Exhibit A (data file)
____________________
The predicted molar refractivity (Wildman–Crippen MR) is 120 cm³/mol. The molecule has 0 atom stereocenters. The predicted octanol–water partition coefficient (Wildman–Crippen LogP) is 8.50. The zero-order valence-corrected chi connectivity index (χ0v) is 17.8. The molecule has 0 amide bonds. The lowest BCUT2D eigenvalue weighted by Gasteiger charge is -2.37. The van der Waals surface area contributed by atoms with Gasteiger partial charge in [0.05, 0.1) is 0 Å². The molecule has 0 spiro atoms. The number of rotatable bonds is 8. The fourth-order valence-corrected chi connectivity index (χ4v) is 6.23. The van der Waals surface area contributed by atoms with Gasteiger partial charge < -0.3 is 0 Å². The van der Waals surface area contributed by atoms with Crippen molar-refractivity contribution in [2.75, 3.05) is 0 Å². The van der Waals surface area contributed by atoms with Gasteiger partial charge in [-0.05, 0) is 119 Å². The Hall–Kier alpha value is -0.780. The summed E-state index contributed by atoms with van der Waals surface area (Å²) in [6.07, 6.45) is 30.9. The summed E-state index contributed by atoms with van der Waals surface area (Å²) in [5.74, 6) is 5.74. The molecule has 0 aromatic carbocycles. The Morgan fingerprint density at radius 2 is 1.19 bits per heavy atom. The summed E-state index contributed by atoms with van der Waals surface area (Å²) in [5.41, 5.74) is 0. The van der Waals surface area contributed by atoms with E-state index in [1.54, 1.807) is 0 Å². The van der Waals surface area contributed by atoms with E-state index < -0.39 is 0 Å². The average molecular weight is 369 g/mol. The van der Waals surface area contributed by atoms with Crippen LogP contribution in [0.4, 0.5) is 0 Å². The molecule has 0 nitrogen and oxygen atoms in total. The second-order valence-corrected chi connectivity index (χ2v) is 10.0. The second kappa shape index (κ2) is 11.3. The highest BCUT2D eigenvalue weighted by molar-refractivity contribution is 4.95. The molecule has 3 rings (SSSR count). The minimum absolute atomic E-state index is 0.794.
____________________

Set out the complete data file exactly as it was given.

The predicted molar refractivity (Wildman–Crippen MR) is 120 cm³/mol. The molecule has 0 atom stereocenters. The predicted octanol–water partition coefficient (Wildman–Crippen LogP) is 8.50. The zero-order valence-corrected chi connectivity index (χ0v) is 17.8. The molecule has 0 amide bonds. The lowest BCUT2D eigenvalue weighted by Gasteiger charge is -2.37. The van der Waals surface area contributed by atoms with Gasteiger partial charge in [0.05, 0.1) is 0 Å². The molecule has 0 spiro atoms. The number of rotatable bonds is 8. The fourth-order valence-corrected chi connectivity index (χ4v) is 6.23. The van der Waals surface area contributed by atoms with Gasteiger partial charge < -0.3 is 0 Å². The van der Waals surface area contributed by atoms with Crippen molar-refractivity contribution in [2.75, 3.05) is 0 Å². The van der Waals surface area contributed by atoms with Gasteiger partial charge in [-0.05, 0) is 119 Å². The Hall–Kier alpha value is -0.780. The summed E-state index contributed by atoms with van der Waals surface area (Å²) in [6.07, 6.45) is 30.9. The summed E-state index contributed by atoms with van der Waals surface area (Å²) in [5.74, 6) is 5.74. The molecule has 0 aromatic carbocycles. The Morgan fingerprint density at radius 2 is 1.19 bits per heavy atom. The summed E-state index contributed by atoms with van der Waals surface area (Å²) in [5.41, 5.74) is 0. The van der Waals surface area contributed by atoms with E-state index in [1.54, 1.807) is 0 Å². The van der Waals surface area contributed by atoms with E-state index < -0.39 is 0 Å². The average molecular weight is 369 g/mol. The van der Waals surface area contributed by atoms with Crippen LogP contribution in [0.4, 0.5) is 0 Å². The molecule has 0 nitrogen and oxygen atoms in total. The second-order valence-corrected chi connectivity index (χ2v) is 10.0. The second kappa shape index (κ2) is 11.3. The highest BCUT2D eigenvalue weighted by molar-refractivity contribution is 4.95. The molecule has 3 rings (SSSR count). The minimum absolute atomic E-state index is 0.794.